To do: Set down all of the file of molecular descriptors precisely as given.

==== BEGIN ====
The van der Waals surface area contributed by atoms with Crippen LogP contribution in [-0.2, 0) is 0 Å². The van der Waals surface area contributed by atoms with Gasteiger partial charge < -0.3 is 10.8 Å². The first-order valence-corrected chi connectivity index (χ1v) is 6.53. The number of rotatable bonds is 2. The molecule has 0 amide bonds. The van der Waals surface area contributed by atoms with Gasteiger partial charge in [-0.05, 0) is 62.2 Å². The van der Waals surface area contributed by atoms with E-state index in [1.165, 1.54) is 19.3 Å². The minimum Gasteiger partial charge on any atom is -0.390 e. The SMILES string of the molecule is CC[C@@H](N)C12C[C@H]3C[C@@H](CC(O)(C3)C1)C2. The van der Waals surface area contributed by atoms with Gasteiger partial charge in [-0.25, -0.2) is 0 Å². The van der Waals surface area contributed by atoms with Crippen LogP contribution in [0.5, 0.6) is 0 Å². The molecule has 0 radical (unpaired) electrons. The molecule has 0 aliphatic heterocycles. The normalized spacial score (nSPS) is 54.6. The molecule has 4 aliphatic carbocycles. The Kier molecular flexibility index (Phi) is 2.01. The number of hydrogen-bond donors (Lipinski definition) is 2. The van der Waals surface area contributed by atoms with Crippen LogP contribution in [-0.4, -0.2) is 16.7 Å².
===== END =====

The van der Waals surface area contributed by atoms with Crippen LogP contribution in [-0.2, 0) is 0 Å². The van der Waals surface area contributed by atoms with Gasteiger partial charge < -0.3 is 10.8 Å². The first-order valence-corrected chi connectivity index (χ1v) is 6.53. The number of rotatable bonds is 2. The molecule has 0 amide bonds. The van der Waals surface area contributed by atoms with Gasteiger partial charge in [-0.05, 0) is 62.2 Å². The van der Waals surface area contributed by atoms with E-state index in [1.165, 1.54) is 19.3 Å². The minimum Gasteiger partial charge on any atom is -0.390 e. The SMILES string of the molecule is CC[C@@H](N)C12C[C@H]3C[C@@H](CC(O)(C3)C1)C2. The van der Waals surface area contributed by atoms with Gasteiger partial charge in [-0.25, -0.2) is 0 Å². The van der Waals surface area contributed by atoms with Crippen LogP contribution in [0.5, 0.6) is 0 Å². The molecule has 0 radical (unpaired) electrons. The molecule has 0 aliphatic heterocycles. The normalized spacial score (nSPS) is 54.6. The molecule has 4 aliphatic carbocycles. The Kier molecular flexibility index (Phi) is 2.01. The number of hydrogen-bond donors (Lipinski definition) is 2. The van der Waals surface area contributed by atoms with Crippen LogP contribution in [-0.4, -0.2) is 16.7 Å².